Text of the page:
The Activist and Herbalife: Just Maybe Ackman’s Right (The New York Times)
Bill Ackman, the activist investor, has been painted as a loser in his yearslong quest to shut down Herbalife, the nutritional supplement company that he bet against, contending it defrauded customers and was a pyramid scheme. Two weeks ago, Herbalife paid $200 million to settle a case brought by the Federal Trade Commission. Herbalife’s stock rose after the settlement, which showed that investors took the development as little more than a slap on the wrist. On Wall Street, Mr. Ackman’s rivals snickered. The headlines have been withering: “Herbalife Settles Pyramid Scheme Case With Regulator, in Blow to Pershing’s Ackman,” Reuters wrote. “Herbalife Scores Huge Victory in Its Bill Ackman Battle With F.T.C. Settlement,” Forbes said. And on and on.
Einhorn Insurer Shifts to Mortgage Bet After Florida Fraud Costs (Bloomberg)
David Einhorn’s Greenlight Capital Re Ltd., the reinsurer seeking to reverse underwriting losses, is pushing into the mortgage-guaranty market after being burned by fraudulent claims on property policies in Florida. Greenlight Re has been struggling to find profitable insurance underwriting opportunities after Einhorn formed the company partly as vehicle to generate capital that he can invest through his hedge fund strategies. The Cayman Islands-based firm declined the most since October in New York trading Tuesday after posting its fifth quarterly loss in six periods. The reinsurer is exiting money-losing forays into construction-defect coverage and commercial-vehicle policies while scaling back in Florida.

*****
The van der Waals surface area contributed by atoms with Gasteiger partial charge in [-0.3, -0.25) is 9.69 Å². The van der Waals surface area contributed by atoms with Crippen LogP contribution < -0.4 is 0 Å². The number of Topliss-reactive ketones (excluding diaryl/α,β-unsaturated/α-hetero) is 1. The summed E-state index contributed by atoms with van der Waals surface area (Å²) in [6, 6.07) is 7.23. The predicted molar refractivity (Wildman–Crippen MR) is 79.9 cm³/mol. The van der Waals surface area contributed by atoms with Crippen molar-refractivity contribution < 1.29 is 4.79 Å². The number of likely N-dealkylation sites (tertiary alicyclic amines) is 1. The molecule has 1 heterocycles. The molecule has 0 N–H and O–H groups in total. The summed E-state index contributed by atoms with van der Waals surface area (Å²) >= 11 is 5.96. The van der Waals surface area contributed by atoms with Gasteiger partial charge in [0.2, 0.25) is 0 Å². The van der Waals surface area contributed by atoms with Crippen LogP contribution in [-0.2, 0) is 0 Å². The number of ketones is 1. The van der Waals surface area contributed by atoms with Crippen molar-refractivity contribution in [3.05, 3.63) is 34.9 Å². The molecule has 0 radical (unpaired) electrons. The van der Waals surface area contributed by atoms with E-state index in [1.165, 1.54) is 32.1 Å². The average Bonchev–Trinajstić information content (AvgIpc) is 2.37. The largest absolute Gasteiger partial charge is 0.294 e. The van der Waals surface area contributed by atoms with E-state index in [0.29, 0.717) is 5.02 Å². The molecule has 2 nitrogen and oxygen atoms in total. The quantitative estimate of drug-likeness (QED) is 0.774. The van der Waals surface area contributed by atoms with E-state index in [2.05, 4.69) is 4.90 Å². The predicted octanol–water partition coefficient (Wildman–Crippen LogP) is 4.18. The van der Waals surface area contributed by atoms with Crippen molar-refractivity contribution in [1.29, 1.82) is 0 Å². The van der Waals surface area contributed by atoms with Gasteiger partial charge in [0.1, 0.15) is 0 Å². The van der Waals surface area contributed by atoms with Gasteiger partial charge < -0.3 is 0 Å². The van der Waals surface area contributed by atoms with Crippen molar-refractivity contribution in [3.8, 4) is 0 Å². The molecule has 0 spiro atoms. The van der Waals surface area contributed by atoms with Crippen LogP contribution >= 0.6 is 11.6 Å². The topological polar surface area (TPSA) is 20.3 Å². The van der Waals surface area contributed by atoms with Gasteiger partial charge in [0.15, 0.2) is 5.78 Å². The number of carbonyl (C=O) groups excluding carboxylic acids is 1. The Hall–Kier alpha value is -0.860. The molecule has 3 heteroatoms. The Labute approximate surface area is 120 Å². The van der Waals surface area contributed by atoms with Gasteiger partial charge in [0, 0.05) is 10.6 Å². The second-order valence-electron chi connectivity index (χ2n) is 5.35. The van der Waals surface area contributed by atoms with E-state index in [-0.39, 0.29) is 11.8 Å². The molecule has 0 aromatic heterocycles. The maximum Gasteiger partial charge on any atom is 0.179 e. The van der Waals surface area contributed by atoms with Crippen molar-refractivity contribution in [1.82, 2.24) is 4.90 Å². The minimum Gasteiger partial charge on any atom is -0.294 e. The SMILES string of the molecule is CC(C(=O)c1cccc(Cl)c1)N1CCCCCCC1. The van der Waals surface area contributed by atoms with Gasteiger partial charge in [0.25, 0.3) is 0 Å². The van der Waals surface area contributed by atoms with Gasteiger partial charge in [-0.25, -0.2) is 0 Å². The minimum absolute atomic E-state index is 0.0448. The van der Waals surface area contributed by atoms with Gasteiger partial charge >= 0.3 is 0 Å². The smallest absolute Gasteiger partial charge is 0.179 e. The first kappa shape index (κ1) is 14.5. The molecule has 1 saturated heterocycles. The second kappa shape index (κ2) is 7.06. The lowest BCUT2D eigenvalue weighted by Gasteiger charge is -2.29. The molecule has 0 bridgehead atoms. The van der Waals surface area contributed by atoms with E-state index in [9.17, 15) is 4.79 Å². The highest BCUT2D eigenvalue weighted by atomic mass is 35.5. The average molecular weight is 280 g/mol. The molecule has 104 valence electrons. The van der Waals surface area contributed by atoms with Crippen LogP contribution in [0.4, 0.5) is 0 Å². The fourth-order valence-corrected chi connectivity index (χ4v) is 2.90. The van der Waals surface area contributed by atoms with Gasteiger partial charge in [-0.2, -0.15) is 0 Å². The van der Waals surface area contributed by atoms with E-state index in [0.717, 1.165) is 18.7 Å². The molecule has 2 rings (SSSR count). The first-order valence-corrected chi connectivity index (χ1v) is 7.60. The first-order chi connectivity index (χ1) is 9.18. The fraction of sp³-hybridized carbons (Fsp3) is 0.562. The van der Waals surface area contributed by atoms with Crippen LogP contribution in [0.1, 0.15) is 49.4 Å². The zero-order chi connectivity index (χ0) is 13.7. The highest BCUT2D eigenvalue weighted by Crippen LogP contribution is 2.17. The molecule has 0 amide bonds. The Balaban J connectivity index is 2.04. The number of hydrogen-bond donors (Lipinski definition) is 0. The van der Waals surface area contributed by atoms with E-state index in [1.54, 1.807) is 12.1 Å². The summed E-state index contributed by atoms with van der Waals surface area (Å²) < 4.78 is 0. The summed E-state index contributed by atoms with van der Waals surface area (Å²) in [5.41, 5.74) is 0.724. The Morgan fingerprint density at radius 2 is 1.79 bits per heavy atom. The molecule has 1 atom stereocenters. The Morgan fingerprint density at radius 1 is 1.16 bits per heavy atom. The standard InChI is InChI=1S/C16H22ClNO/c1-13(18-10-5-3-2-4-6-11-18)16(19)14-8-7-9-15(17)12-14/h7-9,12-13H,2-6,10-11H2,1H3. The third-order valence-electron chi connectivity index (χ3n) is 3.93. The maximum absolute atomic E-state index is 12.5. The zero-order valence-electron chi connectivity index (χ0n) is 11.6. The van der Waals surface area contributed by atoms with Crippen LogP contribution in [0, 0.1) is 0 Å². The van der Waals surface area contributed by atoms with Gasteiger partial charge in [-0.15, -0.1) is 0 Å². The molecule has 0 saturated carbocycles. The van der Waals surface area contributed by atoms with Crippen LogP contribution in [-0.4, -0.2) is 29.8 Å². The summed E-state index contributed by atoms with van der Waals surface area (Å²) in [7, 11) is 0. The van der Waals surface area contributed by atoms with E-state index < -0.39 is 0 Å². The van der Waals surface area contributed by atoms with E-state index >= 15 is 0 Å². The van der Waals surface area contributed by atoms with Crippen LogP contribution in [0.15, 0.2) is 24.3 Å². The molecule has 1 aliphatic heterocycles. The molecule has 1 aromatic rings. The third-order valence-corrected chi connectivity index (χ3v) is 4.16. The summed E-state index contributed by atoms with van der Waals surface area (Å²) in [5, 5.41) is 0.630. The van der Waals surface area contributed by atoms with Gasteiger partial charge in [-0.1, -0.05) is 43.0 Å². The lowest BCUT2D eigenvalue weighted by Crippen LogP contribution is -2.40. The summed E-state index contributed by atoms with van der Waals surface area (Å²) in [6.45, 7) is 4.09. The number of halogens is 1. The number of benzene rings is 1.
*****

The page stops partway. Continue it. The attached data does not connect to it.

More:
Och-Ziff Doubles Reserve to $414 Million to Settle Probe (Bloomberg)
Och-Ziff Capital Management Group LLC, the hedge fund firm run by Daniel Och, more than doubled the money it’s setting aside for a settlement with U.S. authorities and is in talks to raise capital from partners to help cover the cost. Shares rallied. The firm reserved $214.3 million for the probe in the second quarter, bringing the total for the anticipated settlement to $414.3 million, the company said Tuesday in a statement. Chief Financial Officer Joel Frank said on a conference call today that settlement talks with the government are in advanced stages. The company founded by Och, 55, has been in the cross hairs of investigators for at least five years over whether it knowingly paid bribes to get an investment from Libya’s sovereign wealth fund and to participate in deals elsewhere in Africa.